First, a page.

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With USDA Projecting Record Declines in Profit, Here are 5 Steps We Are Using to Save on Input Costs This Year

Farmers in South Carolina and across the U.S. are facing a new challenge. Farmers are expecting a 23% drop in profitability due in large part to rising input costs. Keep reading to the end to see the five ways we are fighting rising costs to gain back more than 25% profit in this environment.

 The U.S. Department of Agriculture (USDA) projected a staggering $42 billion decline in net farm income for 2023 back in September. Farmers would see a 23% reduction from the previous year.

Two key reasons costs are rising:

  • Interest rates and input costs: Since 2020, we've witnessed sharp increases in interest rates, which, in turn, have driven up the costs of crucial inputs like fertilizers, fuel, labor, and chemicals. Farming expenses are up $29 billion over last year.

  • Market pressures: The farm economy is also grappling with slowing agricultural exports and a projected record-large trade deficit for 2023. Commodity prices are facing downward pressure amidst uncertainty in demand.

Identifying Solutions

Given these challenges, it's imperative for farmers to explore innovative solutions to reduce costs without compromising productivity. We have found five ways to increase yield and reduce input costs. We use drone technology to minimize input usage and reduce the time it takes to apply certain products. This results in a large savings on total input and labor costs. The way we do that is as follows:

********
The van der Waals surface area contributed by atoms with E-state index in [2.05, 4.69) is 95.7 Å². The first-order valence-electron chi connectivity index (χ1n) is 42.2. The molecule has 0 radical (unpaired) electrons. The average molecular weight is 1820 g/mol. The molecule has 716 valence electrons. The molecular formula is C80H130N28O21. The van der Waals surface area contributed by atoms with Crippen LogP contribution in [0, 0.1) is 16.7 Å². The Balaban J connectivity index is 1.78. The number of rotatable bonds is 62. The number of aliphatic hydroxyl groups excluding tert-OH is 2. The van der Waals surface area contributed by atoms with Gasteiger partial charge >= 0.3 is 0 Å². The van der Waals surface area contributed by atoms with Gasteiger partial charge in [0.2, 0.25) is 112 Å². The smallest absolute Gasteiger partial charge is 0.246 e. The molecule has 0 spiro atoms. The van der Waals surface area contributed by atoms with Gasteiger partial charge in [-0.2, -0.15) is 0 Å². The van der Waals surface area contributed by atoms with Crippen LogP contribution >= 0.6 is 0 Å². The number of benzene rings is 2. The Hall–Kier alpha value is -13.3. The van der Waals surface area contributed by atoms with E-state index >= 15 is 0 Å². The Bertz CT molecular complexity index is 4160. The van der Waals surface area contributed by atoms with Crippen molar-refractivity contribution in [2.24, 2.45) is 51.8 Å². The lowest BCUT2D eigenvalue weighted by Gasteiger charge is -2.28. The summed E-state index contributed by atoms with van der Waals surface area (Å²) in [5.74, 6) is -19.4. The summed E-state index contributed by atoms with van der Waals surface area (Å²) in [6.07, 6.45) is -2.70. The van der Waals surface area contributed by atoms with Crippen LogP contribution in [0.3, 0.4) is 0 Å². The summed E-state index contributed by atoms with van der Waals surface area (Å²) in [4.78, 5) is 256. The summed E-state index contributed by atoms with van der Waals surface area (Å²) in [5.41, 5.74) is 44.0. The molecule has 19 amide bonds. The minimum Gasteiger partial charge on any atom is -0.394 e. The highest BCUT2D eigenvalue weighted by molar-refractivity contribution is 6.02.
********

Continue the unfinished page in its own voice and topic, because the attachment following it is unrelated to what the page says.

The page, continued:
1. Water Management and Runoff Analysis

Better erosion management can help reduce the amount of fertilizer you need. Creating maps that quantify how much erosion you have from different areas of a field can help you target erosion management practices to the areas you need them the most.

To do this, use a mapping drone to create a map and a surface model (a digital representation of the elevation of different points across the field). We use software products for Pix4D like Pix4D fields and Pix4D Matic for this. Your surface model will contain information on elevation and slope across your field. You can do detailed analysis on that surface in software like ArcGIS, but Pix4D software will allow you to measure slopes and distances in different areas of the field. You need that information for the next step.

Using a RUSLE calculator with information you already know about your soil type, management choices like cover crop and crop planting, and local weather information, you can generate runoff and erosion data. This data can help you make decisions on management practices in the off-season. Using drone data to identify which areas have the highest potential for erosion can help you target management practices to reduce labor costs and fertilizer use.

2. Pre-Emergence Weed Detection and Identification

Reducing pesticide usage is a crucial part of cost reduction. Drones can be used to map fields before planting to identify areas with high weed growth. They can also take detailed imagery to identify what types of weeds are in each area. This information can help you select the product with the best response for that type of weed (we also have an herbicide selection tool based on Clemson's Pest Management Handbook that simplifies the selection process for our members).